Although my bit was done now, I had to wait for the rest. My sister’s, my mum, my friends, they were all giving evidence. I was desperate to know what was happening. But I couldn’t. As I had given evidence from behind a screen, I could not sit in the public gallery. Each day I would get a telephone call from the police, just telling me what had happened, for example “another victim gave evidence followed by her witnesses”. No details. I couldn’t have those. My fear all along had been about a hung jury. I had seen cases on the news where the jury couldn’t decide. I was terrified it would happen to me.
My family were confident. It’s a really strong case. The detective would tell me, it’s going really well.
I had done as much as I could. What ever happened next, he had been dragged into court, and all of those in court MUST know what he is. He had to listen to us recounting what he did to us. Telling HIS secret. Something he didn’t EVER want us to do. Whatever happened, I had tried. He hadn’t silenced me. He was being called to account for what he had done.
He gave evidence. I didn’t want to know what his lies were. A friend of my sister sat in court and listened. He was sweaty and unconvincing, she said. That was enough for me.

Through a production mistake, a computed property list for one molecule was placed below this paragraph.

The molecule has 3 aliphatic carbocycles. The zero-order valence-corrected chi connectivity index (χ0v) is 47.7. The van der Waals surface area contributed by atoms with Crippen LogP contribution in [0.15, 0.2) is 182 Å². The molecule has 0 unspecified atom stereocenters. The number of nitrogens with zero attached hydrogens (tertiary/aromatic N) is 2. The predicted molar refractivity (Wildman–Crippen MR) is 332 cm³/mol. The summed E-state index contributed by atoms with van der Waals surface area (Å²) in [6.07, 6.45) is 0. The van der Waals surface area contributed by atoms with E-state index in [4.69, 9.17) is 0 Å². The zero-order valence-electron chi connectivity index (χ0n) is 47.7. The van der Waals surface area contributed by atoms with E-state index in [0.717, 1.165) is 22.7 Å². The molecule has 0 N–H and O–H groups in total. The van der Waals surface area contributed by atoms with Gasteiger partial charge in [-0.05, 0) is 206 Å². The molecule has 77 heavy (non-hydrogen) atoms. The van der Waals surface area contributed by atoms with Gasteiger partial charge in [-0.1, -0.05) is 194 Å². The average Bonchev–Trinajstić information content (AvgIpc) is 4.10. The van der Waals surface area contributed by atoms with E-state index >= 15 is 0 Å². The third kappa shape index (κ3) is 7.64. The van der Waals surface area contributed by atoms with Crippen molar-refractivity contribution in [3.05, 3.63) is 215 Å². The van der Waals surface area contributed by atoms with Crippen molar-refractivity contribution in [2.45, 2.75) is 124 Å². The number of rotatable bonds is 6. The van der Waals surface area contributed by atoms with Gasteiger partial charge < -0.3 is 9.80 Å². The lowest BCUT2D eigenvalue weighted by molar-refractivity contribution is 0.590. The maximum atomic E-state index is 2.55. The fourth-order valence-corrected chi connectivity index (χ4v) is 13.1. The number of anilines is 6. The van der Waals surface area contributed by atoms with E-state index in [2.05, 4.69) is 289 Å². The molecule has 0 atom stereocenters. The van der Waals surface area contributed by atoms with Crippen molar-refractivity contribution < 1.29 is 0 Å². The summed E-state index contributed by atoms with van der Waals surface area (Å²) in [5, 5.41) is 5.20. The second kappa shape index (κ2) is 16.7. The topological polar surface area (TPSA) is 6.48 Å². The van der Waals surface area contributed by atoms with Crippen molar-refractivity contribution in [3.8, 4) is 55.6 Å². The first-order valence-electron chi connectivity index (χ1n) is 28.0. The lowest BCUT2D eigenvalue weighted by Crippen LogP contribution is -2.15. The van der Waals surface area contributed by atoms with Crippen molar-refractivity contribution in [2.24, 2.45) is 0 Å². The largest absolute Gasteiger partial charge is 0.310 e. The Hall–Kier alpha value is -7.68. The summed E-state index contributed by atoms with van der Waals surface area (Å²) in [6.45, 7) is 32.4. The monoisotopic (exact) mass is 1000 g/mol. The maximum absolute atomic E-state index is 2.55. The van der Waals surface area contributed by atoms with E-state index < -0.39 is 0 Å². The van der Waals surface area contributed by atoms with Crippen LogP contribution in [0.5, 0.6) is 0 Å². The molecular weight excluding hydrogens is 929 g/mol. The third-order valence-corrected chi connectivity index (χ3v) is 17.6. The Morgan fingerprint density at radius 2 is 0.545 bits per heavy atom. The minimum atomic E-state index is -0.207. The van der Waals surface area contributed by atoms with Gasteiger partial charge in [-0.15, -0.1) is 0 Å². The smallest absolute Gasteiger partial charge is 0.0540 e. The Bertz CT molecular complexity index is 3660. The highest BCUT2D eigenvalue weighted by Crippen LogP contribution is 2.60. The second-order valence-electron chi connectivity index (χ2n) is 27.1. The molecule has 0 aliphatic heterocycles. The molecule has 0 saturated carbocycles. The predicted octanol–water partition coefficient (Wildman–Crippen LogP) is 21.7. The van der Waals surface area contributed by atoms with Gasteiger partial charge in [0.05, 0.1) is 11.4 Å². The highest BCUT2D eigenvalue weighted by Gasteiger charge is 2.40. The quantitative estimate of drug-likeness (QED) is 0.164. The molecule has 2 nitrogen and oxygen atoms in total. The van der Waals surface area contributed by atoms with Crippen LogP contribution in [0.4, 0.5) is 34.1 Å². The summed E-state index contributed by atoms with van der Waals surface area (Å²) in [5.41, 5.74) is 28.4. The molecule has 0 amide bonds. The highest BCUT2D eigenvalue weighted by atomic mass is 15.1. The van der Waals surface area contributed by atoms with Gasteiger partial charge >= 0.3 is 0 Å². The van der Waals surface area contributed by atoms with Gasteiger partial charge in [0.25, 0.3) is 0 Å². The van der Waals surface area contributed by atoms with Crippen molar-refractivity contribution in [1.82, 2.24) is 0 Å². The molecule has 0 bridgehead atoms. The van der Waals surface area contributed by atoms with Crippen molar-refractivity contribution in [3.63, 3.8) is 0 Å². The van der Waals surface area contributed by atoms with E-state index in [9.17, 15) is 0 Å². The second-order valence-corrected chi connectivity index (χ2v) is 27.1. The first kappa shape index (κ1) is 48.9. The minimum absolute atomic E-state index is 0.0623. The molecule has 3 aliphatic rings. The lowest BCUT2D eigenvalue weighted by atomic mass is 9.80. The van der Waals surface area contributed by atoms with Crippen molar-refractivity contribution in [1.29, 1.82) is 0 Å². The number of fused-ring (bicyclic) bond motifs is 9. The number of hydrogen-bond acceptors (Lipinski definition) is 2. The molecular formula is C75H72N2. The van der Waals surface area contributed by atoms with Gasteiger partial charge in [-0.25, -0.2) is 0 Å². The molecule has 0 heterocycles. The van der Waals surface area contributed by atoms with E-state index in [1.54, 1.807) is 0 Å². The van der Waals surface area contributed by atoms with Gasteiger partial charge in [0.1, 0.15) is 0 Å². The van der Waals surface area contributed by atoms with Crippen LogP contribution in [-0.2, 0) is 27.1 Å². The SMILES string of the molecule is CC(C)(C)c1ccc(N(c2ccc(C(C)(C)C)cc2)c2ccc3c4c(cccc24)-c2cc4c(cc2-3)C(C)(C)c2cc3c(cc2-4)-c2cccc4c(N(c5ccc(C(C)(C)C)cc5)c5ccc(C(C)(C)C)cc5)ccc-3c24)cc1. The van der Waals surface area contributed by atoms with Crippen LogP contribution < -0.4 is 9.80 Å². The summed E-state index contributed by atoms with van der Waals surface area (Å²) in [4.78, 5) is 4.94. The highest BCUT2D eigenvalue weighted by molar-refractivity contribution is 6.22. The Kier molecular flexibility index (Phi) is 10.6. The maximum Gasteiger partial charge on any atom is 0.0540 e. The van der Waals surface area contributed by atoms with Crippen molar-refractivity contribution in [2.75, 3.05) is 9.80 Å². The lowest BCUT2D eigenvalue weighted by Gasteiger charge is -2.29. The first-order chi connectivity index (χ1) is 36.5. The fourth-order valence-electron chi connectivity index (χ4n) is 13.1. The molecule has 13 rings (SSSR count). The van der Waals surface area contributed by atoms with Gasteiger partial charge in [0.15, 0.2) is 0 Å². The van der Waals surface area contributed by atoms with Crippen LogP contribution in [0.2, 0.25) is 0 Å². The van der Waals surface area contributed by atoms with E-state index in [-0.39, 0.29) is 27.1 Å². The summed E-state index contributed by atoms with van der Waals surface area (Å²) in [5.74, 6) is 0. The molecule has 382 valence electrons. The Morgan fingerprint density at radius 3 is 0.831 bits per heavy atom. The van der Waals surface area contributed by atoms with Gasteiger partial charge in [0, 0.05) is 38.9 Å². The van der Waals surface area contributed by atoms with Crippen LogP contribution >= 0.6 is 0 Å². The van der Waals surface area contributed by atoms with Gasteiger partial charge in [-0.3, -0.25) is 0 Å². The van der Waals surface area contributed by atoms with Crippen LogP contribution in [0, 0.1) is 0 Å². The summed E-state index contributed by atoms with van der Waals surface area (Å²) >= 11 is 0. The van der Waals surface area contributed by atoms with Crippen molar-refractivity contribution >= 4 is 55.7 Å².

I had always said I didn’t want a screen up in court, I wanted to see his face, to see what the Bogey man looked like now. To see he was a sad old man. For him to see it was me that had put him in the dock. I’m not going to lie, I was terrified. That week in July was surreal. So much waiting around as things got moved around and pushed back. I gave evidence on the Friday. I walked into the court room it was like a set of a film. My hands shook as I read the oath. And then I faced his defence barrister.
Despite being so scared beforehand my overwhelming feeling whilst being cross examined was irritation. Knowing that the questioning related to the BS he was spinning as his defence made me seethe. She twisted my words and relentlessly asked the same questions over and over. The oh so reasonable explanations for everything she presented. The relentless ridiculous questioning about whether he had bought me flowers as a child. I had a glorious “mic drop” moment where she told me I had never mentioned carnations and I was able to point out that in one of my signed statements I had mentioned Pinks, which are a type of carnation. My friend who was with me throughout wondered if the defence counsel was attempting some kind of OJ Simpson moment with the “carnation defence”.
I was scared to look at him but I made myself look. There he was, a sweaty, older version of the man I remembered. Would I have recognised him if I had passed him on the street? Possibly not.
I was cross examined for 45 mins. It flew by. I came out of the court and was high as a kite, I was invincible, I could take on the world. I went and bought a lottery ticket. I felt like a winner.